Freed from slavery in Egypt, our people entered the Midbar, the desert wilderness. Far from civilization, in the shadow of a mountain, we received divine revelation amidst the sparse landscape of earth, air, fire, and water.A beautiful Midrash teaches that the open wilderness experience was essential to receiving the Torah.

God spoke to Moses in the Midbar (desert/wilderness) of Sinai. Why in the Wilderness of Sinai? From here our sages taught that the Torah was given with three things: with fire, with water, and with Wilderness… To teach that just as these are free for all the inhabitants of the world, so too the words of Torah are free…

Another interpretation of  ‘God spoke to Moses in the desert of Sinai’: whoever does not make oneself like an ownerless desert wilderness cannot acquire Wisdom and Torah.


Hebrew Text: Midrash BeMidbar (Numbers) Rabbah 1:7

Midbar Mindfulness

Being like a Midbar can also mean developing a sense of openness. Especially in today’s crowded, overstimulating world, how do you clear your mind, open your heart, and find your sense of awe? For me, it can be standing to pray, sitting to breath and meditate, or going outside for a run in nature. It can be taking a few minutes of transition to set my intention or review the last thing I did. My Mussar teacher Rabbi Pamela Wax taught us to send people off with a prayers or blessing, whether spoken or silent.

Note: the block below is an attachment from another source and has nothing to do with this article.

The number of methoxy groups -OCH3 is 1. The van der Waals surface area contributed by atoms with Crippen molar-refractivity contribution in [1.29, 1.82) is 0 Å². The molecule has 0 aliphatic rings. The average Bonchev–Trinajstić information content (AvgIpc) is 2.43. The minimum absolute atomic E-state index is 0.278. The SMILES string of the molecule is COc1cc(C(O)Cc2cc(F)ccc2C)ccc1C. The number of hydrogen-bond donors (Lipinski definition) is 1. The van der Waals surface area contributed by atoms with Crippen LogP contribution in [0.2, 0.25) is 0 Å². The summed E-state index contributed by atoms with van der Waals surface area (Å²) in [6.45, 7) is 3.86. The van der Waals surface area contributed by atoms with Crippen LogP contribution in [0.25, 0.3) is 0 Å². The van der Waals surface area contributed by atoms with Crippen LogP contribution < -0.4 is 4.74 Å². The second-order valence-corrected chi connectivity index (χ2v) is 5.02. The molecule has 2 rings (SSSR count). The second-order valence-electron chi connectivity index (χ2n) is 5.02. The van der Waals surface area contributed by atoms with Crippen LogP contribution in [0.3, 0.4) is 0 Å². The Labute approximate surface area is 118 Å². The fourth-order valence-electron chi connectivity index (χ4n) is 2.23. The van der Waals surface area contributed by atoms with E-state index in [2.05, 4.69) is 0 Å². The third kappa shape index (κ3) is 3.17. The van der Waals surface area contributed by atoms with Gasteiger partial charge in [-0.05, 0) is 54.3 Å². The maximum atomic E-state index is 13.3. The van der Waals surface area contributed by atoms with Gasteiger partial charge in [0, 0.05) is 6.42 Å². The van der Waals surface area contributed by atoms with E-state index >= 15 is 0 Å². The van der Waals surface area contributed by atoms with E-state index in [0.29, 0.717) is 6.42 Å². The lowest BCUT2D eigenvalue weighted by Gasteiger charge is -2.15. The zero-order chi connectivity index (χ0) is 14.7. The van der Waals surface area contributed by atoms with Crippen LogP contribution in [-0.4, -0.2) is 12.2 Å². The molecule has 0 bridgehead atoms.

Sometimes it’s even cleaning the house, doing an activity in slow motion or anything that empties my mind of its rumination on work or my eyes of the need to scan the latest news posts on social media.

Consider and Comment:  What do you do to slow down the pace of life, to open your mind and heart?

Featured Photo: Dawn on Mt. Sinai, Richard White, via Flickr

Read about building a Sukkah as a way to remember the desert wanderings, or return to the Gateway of Wilderness.